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Tuesday 13, June 2017 by Nabilah Annuar

Four tech hacks to faster customer onboarding in banking and finance

Rami Bachir, Sales Manager—Middle East at Kodak Alaris, Information Management division, sheds light on efficient customer onboarding.

 

Customer onboarding or client onboarding (CoB), as we call the process of ‘entering’ new customers in the organisation is an important moment of truth. It’s when you really make the difference, deliver upon the promises why people became a customer to start with and the stage when the seeds of customer retention and high customer lifetime value are planted. When it’s done poorly, customer onboarding is where the seed of churn are planted. In some industries onboarding takes more time and is more complicated, due to among others the complex nature of the service and the loads of information and data that are involved.

Banking and financial institutions that get customer onboarding right can improve customer satisfaction, reduce costs, enhance regulatory compliance, lower churn and gain better insights into customer preferences.

Customer onboarding is a critical first stage in customer experience. After all, first impressions make lasting impacts. Evidence suggests we form first impressions in about 1/10 of a second, and that they stick with us for the duration of a relationship.

Because of this, better, faster customer onboarding translates into growth: most business leaders agree it is cheaper to retain a customer than it is to acquire one. Also, 94 per cent of customers who have a “low-effort experience” will buy from that same company again.

Not only that, but once your customers are happily onboarded, they return the favour with of lower-touch annuity revenue.

To get both sides of the equation happy, you need to make the process as easy as possible. And that starts by reducing complexity. In the Era of Data Chaos, routine processes like customer onboarding frequently become bogged down by the sheer volume of data and documents. This leads to an onboarding process that takes too many steps and zig-zags between paper and digital touchpoints. This of course is not a good start to a long-term customer relationship.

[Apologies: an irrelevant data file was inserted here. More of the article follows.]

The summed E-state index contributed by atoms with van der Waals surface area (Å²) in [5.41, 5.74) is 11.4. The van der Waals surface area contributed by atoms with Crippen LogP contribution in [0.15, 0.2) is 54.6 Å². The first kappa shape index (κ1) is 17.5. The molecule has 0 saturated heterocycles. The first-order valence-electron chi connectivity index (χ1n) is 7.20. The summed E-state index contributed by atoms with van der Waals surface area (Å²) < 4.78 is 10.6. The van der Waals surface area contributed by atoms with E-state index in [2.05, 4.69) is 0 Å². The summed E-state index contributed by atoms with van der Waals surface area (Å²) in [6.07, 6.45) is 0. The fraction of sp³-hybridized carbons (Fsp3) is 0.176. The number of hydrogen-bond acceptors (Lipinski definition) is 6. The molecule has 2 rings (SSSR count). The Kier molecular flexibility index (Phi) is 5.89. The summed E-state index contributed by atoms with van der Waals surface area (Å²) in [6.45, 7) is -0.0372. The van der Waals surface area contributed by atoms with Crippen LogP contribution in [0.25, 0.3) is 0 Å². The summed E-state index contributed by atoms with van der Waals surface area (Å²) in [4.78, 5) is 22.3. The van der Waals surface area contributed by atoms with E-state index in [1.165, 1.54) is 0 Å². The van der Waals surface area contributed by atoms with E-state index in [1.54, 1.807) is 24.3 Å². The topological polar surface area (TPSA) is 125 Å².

The good news is that improving the customer onboarding process doesn’t have to be a massive undertaking. Making small improvements to customer onboarding can have a sizable impact. Change in this regard is both critical and possible - we chose the word ‘hacks’ to describe the tips below because these incremental steps have substantial pay-offs, and do not take a great deal of time or resources.

You can move the needle—today—by streamlining customer onboarding.

standardise where you can. Connect where you cannot.

Repeatability is key to increasing efficiency. If your customer onboarding looks different every time, it’s important to establish standards for interaction with new customers, including everything from the order of email and phone communication to required documentation at different stages.